November 29, 2011

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The chancellor is setting out his autumn statement and his plans for the economy.

According to the government’s own figures, the government will borrow £100 billion more over the next five years than it predicted when the Tory-Lib Dem coalition was formed after the general election last year. The reason for this massive increase in borrowing is that growth has ground to a halt. 

 
In the early part of 2010, while Labour was still in power, the economy was growing as a result of measures which Labour took in government such as a temporary cut in VAT. The growth started to slow down when the new government was formed. Consumer and business confidence both collapsed the moment that the chancellor, George Osborne claimed that the country was facing bankruptcy. 
 
It was clear at the time that the chancellor’s comments were unwise. Eighteen months later it is also clear that the chancellor undermined confidence. When businesses lack confidence, they are less likely to recruit staff or to invest in growing their businesses. Similarly people are less likely to spend money if they lack confidence about the economy. The chancellor should accept that in both his comments in May 2010 and in the policies which he introduced he has made the economic conditions in the UK worse, all of which led to higher unemployment and increased pressure on families.
 
He set out a plan in May 2010 to cut the deficit faster than any other country and faster than at any time in history. Unfortunately, the speed of the cuts and the doom and gloom, which the Tory-Lib Dem government spread when they were elected mean that the deficit has actually grown as a result of the cuts not shrunk. History shows us that the deficit can be cut but only if the economy grows. A growing economy means more people in work, paying more taxes. What we have now is more people out of work costing more in benefits and paying less in tax. 
 
The government needs a plan B, which helps business to create jobs and which helps the economy to grow. Otherwise, the deficit will continue to grow and more people will lose their jobs and quite possibly their homes too.
 
This is a really worrying time for families, struggling with higher food prices and gas bills and worried about their jobs and their children’s futures. That’s why Labour has set out a clear five-point plan for jobs, to help struggling families and support small businesses. The plan is for growth and has the backing of business and international financial organisations. 
 
The plan is:
A £2 billion tax on bank bonuses to fund 100,000 jobs for young people - which they would be required to take up - and build 25,000 more affordable homes.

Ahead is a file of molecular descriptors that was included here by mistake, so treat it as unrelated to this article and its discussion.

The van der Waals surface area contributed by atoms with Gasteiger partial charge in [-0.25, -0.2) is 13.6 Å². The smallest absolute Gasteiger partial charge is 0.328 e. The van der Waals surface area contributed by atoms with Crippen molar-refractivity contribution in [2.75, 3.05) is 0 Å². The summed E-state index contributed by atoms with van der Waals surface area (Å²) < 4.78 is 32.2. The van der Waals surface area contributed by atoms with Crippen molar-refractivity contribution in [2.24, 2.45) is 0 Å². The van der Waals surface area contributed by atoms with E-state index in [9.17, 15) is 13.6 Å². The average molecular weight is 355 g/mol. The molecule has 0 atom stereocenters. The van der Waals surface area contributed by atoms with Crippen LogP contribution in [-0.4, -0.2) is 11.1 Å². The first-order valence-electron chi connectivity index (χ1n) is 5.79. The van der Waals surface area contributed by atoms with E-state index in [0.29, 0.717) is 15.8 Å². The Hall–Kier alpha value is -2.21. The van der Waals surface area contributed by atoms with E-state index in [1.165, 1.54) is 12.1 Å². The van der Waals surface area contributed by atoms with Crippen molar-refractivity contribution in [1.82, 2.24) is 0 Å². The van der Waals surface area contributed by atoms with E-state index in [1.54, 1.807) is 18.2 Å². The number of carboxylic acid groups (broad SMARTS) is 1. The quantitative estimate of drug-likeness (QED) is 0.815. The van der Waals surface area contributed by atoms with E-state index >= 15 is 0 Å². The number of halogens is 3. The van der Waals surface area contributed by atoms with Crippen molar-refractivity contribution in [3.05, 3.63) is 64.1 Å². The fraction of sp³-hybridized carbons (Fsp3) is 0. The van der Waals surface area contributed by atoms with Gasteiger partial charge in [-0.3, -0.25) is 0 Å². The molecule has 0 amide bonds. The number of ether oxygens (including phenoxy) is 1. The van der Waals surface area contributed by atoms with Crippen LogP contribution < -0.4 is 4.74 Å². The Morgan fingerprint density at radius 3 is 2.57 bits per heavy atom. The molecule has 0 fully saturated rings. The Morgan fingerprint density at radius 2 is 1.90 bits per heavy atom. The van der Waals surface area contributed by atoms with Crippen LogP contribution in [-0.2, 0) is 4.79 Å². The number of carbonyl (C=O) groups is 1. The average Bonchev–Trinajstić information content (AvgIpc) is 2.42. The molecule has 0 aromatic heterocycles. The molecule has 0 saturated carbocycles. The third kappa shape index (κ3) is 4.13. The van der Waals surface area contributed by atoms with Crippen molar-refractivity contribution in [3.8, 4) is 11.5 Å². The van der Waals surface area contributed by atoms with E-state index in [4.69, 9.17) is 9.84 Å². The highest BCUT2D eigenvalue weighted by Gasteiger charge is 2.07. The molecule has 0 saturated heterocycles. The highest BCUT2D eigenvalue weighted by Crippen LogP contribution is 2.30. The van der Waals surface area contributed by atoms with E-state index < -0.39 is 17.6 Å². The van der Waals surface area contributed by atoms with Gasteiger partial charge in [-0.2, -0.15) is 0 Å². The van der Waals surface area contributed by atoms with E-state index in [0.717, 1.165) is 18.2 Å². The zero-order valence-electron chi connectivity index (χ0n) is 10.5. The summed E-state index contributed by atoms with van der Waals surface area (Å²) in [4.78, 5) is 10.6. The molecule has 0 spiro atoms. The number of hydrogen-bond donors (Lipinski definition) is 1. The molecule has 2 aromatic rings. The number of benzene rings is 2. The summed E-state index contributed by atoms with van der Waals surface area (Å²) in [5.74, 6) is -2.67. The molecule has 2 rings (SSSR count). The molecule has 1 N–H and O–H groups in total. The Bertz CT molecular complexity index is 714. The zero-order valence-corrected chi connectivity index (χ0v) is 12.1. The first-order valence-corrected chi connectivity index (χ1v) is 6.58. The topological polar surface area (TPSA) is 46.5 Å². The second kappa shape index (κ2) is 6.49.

Bringing forward long-term investment projects schools, roads and transport - to get people back to work and strengthen our economy for the future.
Reversing January's damaging VAT rise now for a temporary period - a £450 boost for a couple with children - immediate help for our high streets and for struggling families and pensioners.
A one year cut in VAT to 5% on home improvements, repairs and maintenance - to help homeowners and small businesses.
A one year national insurance tax break for every small firm which takes on extra workers - helping small businesses to grow and create jobs.
 
The Government has announced a new scheme for young people who are out of work. But you have to ask why they scrapped Labour’s Future Jobs Fund, when they were elected last year. The Future Jobs Fund guaranteed all young people a job for 6 months. It took 18 months and youth unemployment  to go over 1 million for the government to reinstate part of the scheme. But the new scheme does not go as far as the old scheme as it has no guarantee for young people and is only part funded as employers have to pay most of the costs. That means that businesses which are struggling will not be able to take part, to offer jobs to young people or to benefit from the scheme.
 
It is a national tragedy that this Government left young people desperate for work on their own with no real help for 18 months. The Tories killed the future jobs fund and young people have paid a brutal price for this, with youth unemployment hitting a million and long term youth unemployment up 83 per cent this year. The scrapping of EMA and trebling of tuition fees have hit young people too. Young people are bearing the brunt of the government’s failed policies.
 
And if the Government is slashing working families' tax credits to pay the bill for a new scheme, it beggars belief. That tells you everything you need to know about how out of touch the Government is with the needs of our young people and squeezed middle families across Britain. Labour’s five point plan for jobs includes a jobs fund that would create 100 000 jobs, but it would be paid for by a tax on bankers’ bonuses.